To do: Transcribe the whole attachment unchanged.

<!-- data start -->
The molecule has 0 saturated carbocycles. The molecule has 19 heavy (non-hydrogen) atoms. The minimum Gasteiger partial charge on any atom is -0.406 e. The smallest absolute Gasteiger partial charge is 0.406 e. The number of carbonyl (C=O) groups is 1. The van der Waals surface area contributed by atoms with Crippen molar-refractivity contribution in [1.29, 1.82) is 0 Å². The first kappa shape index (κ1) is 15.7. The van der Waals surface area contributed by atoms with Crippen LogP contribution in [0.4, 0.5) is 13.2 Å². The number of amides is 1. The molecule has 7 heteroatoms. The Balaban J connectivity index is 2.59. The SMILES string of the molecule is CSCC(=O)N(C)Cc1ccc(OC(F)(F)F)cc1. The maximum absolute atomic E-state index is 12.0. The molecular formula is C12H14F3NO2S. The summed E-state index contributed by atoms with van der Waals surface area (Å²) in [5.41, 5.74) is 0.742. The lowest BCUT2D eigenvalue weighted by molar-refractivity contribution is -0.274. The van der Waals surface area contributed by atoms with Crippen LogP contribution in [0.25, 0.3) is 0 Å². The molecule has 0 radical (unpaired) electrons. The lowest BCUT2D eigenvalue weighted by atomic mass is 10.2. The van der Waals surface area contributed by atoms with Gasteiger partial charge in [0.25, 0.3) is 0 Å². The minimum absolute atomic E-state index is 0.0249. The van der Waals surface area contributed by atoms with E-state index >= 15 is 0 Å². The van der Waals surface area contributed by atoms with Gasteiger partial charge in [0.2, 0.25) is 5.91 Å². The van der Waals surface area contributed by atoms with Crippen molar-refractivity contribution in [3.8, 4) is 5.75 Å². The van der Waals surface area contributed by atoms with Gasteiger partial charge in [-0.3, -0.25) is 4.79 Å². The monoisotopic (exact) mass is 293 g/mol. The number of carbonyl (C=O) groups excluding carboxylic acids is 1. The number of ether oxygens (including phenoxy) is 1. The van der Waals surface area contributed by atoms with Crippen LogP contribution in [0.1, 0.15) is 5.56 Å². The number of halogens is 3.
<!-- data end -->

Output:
The molecule has 0 saturated carbocycles. The molecule has 19 heavy (non-hydrogen) atoms. The minimum Gasteiger partial charge on any atom is -0.406 e. The smallest absolute Gasteiger partial charge is 0.406 e. The number of carbonyl (C=O) groups is 1. The van der Waals surface area contributed by atoms with Crippen molar-refractivity contribution in [1.29, 1.82) is 0 Å². The first kappa shape index (κ1) is 15.7. The van der Waals surface area contributed by atoms with Crippen LogP contribution in [0.4, 0.5) is 13.2 Å². The number of amides is 1. The molecule has 7 heteroatoms. The Balaban J connectivity index is 2.59. The SMILES string of the molecule is CSCC(=O)N(C)Cc1ccc(OC(F)(F)F)cc1. The maximum absolute atomic E-state index is 12.0. The molecular formula is C12H14F3NO2S. The summed E-state index contributed by atoms with van der Waals surface area (Å²) in [5.41, 5.74) is 0.742. The lowest BCUT2D eigenvalue weighted by molar-refractivity contribution is -0.274. The van der Waals surface area contributed by atoms with Crippen LogP contribution in [0.25, 0.3) is 0 Å². The molecule has 0 radical (unpaired) electrons. The lowest BCUT2D eigenvalue weighted by atomic mass is 10.2. The van der Waals surface area contributed by atoms with Gasteiger partial charge in [0.25, 0.3) is 0 Å². The minimum absolute atomic E-state index is 0.0249. The van der Waals surface area contributed by atoms with E-state index >= 15 is 0 Å². The van der Waals surface area contributed by atoms with Gasteiger partial charge in [0.2, 0.25) is 5.91 Å². The van der Waals surface area contributed by atoms with Crippen molar-refractivity contribution in [3.8, 4) is 5.75 Å². The van der Waals surface area contributed by atoms with Gasteiger partial charge in [-0.3, -0.25) is 4.79 Å². The monoisotopic (exact) mass is 293 g/mol. The number of carbonyl (C=O) groups excluding carboxylic acids is 1. The number of ether oxygens (including phenoxy) is 1. The van der Waals surface area contributed by atoms with Crippen LogP contribution in [0.1, 0.15) is 5.56 Å². The number of halogens is 3.